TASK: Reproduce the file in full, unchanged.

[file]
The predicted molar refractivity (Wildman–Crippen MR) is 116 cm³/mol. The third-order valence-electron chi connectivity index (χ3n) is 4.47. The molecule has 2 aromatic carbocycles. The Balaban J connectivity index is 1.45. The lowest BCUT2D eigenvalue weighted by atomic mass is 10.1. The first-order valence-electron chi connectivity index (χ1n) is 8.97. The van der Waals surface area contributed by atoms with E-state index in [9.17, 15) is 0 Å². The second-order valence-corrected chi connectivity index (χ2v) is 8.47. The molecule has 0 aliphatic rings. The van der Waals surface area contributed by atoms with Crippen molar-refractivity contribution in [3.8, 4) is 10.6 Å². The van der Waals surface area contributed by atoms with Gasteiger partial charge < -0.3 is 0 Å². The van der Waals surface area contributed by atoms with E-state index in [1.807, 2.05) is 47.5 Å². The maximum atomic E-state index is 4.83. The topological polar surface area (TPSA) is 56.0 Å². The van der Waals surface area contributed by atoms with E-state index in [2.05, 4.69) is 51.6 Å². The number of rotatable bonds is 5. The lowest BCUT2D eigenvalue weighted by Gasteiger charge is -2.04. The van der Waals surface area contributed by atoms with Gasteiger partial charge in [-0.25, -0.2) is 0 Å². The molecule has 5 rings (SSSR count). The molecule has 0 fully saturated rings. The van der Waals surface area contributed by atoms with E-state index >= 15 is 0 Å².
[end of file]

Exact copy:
The predicted molar refractivity (Wildman–Crippen MR) is 116 cm³/mol. The third-order valence-electron chi connectivity index (χ3n) is 4.47. The molecule has 2 aromatic carbocycles. The Balaban J connectivity index is 1.45. The lowest BCUT2D eigenvalue weighted by atomic mass is 10.1. The first-order valence-electron chi connectivity index (χ1n) is 8.97. The van der Waals surface area contributed by atoms with E-state index in [9.17, 15) is 0 Å². The second-order valence-corrected chi connectivity index (χ2v) is 8.47. The molecule has 0 aliphatic rings. The van der Waals surface area contributed by atoms with Crippen molar-refractivity contribution in [3.8, 4) is 10.6 Å². The van der Waals surface area contributed by atoms with Gasteiger partial charge < -0.3 is 0 Å². The van der Waals surface area contributed by atoms with E-state index in [1.807, 2.05) is 47.5 Å². The maximum atomic E-state index is 4.83. The topological polar surface area (TPSA) is 56.0 Å². The van der Waals surface area contributed by atoms with E-state index in [2.05, 4.69) is 51.6 Å². The number of rotatable bonds is 5. The lowest BCUT2D eigenvalue weighted by Gasteiger charge is -2.04. The van der Waals surface area contributed by atoms with Gasteiger partial charge in [-0.25, -0.2) is 0 Å². The molecule has 5 rings (SSSR count). The molecule has 0 fully saturated rings. The van der Waals surface area contributed by atoms with E-state index >= 15 is 0 Å².